Airlines scramble to cancel China flights as coronavirus spreads
Airlines across the globe suspended more flights to China, as governments tightened up on travel to help stop the spread of the deadly Wuhan virus.
British Airways halted daily flights to Beijing and Shanghai from London’s Heathrow airport, after U.K. officials advised against non-essential travel. The U.K. flag carrier said it would reassess over the next few days.
Hong Kong’s Cathay Pacific Airways Ltd. said separately it would cut capacity to China by 50% or more starting Thursday, in another blow to a carrier already under strain from protests in Hong Kong. In the U.S., United Airlines Inc. said it would reduce flights to Beijing, Shanghai and Hong Kong.
Governments have stepped up efforts to stop the spread of the disease as clusters of the infection began cropping up in countries outside of China, including Germany. That’s caused airlines, which had already pulled back from Wuhan, to place other other Chinese destinations off limits. Wuhan’s airport handles about 25 million passengers a year.
The number of confirmed cases in China soared to 5,974 -- overtaking the country’s official count of SARS patients -- while 132 people were reported to have died of the coronavirus. Germany said Tuesday it identified a cluster of local patients infected by a woman from Shanghai who had been visiting Europe, a worrying sign as it suggests the potential for additional spread outside China.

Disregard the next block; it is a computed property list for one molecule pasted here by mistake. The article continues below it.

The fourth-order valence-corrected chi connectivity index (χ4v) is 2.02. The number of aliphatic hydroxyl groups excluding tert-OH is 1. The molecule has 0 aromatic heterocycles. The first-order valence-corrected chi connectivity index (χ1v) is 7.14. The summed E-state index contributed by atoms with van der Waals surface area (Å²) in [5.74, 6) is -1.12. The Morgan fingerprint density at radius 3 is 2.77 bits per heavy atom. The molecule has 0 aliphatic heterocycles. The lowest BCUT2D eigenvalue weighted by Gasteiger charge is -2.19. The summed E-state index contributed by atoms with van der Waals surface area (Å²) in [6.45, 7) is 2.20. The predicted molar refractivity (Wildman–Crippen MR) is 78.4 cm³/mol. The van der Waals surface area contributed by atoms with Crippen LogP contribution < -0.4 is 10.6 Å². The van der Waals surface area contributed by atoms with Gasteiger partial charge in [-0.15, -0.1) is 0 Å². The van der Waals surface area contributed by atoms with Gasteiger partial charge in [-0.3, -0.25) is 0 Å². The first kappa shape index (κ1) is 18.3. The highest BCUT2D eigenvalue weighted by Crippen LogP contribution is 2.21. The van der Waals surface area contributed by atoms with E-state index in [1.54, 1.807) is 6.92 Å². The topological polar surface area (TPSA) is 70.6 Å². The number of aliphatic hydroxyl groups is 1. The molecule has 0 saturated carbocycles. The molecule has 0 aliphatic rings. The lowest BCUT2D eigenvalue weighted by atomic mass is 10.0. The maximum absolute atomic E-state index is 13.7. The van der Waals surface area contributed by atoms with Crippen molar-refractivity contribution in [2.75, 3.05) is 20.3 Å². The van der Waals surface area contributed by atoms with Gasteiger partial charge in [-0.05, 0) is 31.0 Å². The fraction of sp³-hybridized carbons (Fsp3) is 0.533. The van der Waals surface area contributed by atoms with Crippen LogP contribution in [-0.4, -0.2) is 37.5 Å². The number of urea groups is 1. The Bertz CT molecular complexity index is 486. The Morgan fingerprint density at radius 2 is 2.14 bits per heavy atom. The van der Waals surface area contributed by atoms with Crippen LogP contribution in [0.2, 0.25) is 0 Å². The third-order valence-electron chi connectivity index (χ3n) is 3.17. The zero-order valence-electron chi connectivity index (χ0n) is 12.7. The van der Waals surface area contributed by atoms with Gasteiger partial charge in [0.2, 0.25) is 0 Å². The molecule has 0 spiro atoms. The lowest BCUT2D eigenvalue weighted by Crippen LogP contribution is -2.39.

The increased alarm has already had an effect on travel within China during the Lunar New Year holiday season. Domestic travel on railways, road, water and airplanes in China fell 7.4% between Jan. 10 and Jan. 28, People’s Daily reported, citing the Ministry of Transport.
Several South Korean carriers have also halted flights to Chinese cities, including Asiana Airlines Inc., Jeju Air Co. and Jin Air Co., while Finnair Oyj and Air Macau Co. are among others taking similar steps.
Bloomberg Intelligence analysts James Teo and Chris Muckensturm said China Southern Airlines Co. could face the biggest blow among the country’s “big three” carriers as it controls 30% of Wuhan’s seat capacity, with routes to and from the capital of Hubei province accounting for 3.6% of its seats. That compares with 1.5% for Air China Ltd., which is also vulnerable, the analysts wrote in a report.
Passenger traffic at airlines such as Cathay and China Southern plunged 32% to 37% in the first half of 2003 because of the SARS pandemic, Teo and Muckensturm added. This time, “international airports’ swift implementation of preventative measures can help blunt the impact,” they said.
China Southern shares fell as much as 6.7% as trading resumed in Hong Kong following the Lunar New Year break, while Air China slid 5.5% and China Eastern Airlines Co. dropped as much as 7.7%.